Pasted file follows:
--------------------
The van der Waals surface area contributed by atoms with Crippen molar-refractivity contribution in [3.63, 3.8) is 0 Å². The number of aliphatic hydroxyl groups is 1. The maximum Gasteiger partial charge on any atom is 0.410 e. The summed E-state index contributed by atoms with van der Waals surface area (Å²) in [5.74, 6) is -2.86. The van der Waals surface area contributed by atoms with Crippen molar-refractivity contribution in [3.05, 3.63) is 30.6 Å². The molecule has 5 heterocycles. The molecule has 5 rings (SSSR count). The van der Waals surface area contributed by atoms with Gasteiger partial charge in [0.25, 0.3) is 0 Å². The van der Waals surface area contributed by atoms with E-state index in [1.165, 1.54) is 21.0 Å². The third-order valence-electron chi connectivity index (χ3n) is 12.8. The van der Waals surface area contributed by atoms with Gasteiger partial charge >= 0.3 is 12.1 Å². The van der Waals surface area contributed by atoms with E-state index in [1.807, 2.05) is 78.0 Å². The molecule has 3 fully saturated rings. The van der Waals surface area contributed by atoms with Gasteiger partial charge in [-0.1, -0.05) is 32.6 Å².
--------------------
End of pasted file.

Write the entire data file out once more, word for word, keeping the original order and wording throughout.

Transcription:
The van der Waals surface area contributed by atoms with Crippen molar-refractivity contribution in [3.63, 3.8) is 0 Å². The number of aliphatic hydroxyl groups is 1. The maximum Gasteiger partial charge on any atom is 0.410 e. The summed E-state index contributed by atoms with van der Waals surface area (Å²) in [5.74, 6) is -2.86. The van der Waals surface area contributed by atoms with Crippen molar-refractivity contribution in [3.05, 3.63) is 30.6 Å². The molecule has 5 heterocycles. The molecule has 5 rings (SSSR count). The van der Waals surface area contributed by atoms with Gasteiger partial charge in [0.25, 0.3) is 0 Å². The van der Waals surface area contributed by atoms with E-state index in [1.165, 1.54) is 21.0 Å². The third-order valence-electron chi connectivity index (χ3n) is 12.8. The van der Waals surface area contributed by atoms with Gasteiger partial charge >= 0.3 is 12.1 Å². The van der Waals surface area contributed by atoms with E-state index in [1.807, 2.05) is 78.0 Å². The molecule has 3 fully saturated rings. The van der Waals surface area contributed by atoms with Gasteiger partial charge in [-0.1, -0.05) is 32.6 Å².